HANG TIME WEST – He is 72 and living the good life on heaven-on-Earth Maui, so there has naturally been the question of why Don Nelson would want to give that up to get back into the coaching grind. Now comes the updated answer: he doesn’t.
The winningest coach in NBA history is permanently retired. He will not pursue future openings and will politely decline any overtures that do arrive.
That’s the word from Nellie himself, and the development is significant even if there appears to be little chance any team would register interest. Just last summer, after all, the Timberwolves considered Nelson for a job he very much wanted, before Minnesota hired Rick Adelman.
“No, I don’t,” Nelson said when asked if he wants to coach again. “There is life after basketball, which I didn’t know about when I was 70, but now I know that I’m 72. I’m having a great time on Maui. I’m doing a lot of development on my properties here and staying real busy. I actually get to play golf once in a while. I’m having the time of my life in my 70s.”
What changed in one year?
“I got a little eager,” he said. “You start thinking, ‘I’m getting older and it may be my last opportunity to get a job.’ All those things are going through my mind (when the Timberwolves showed interet). And I loved the team. I didn’t go after every job, but I went after the one job where I really thought I could do a good job. And when that didn’t happen, I pretty well dismissed ever coaching again. Then I had an opportunity to go to work for a friend of mine in Dallas. We’re starting a company in Detroit, Michigan, where we’re going to make made-in-USA items. We’re going to make watches, make bicycles, leather goods. A company we put together called Shinola.”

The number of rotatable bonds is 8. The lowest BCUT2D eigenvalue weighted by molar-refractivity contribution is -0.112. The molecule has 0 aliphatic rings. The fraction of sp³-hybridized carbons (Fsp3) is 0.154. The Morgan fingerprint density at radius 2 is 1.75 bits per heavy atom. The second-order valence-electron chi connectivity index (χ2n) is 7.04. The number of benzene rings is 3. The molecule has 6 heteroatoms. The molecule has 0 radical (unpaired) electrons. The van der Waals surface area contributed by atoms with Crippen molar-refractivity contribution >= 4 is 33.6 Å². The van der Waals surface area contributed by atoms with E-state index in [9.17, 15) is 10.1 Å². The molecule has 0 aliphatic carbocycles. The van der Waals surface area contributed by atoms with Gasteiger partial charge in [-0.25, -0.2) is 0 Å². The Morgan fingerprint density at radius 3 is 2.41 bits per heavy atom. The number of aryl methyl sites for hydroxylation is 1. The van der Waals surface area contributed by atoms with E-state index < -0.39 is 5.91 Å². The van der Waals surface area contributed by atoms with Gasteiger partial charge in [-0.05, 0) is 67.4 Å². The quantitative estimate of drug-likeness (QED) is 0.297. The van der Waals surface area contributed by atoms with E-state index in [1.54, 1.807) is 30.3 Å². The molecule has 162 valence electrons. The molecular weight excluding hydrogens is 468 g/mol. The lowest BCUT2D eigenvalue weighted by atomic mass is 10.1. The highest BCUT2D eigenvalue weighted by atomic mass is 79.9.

Nelson, who will be inducted into the Hall of Fame on Sept. 7, last coached in 2009-10, when he passed Lenny Wilkens for No. 1 on the career coaching win list as part of a 26-56 campaign. A few months later, just before the start of training camp and the final season on his Warriors contract, Nelson was fired as part of a series of changes by a new ownership group.
“I think it was a good time for me to step away from it,” he said recently. “I really did enjoy my last year. We didn’t have a good team, but those guys, they gave me everything they had every single game. We had a bunch of non-drafted players. They gave me such a great year. We got the record. The guys wanted that so bad for me. It was just such a fun year I had my last year there. Then, when new ownership came in and I got to be 70 years old, I thought maybe it was just a perfect time to step away. I think it was. I really do.”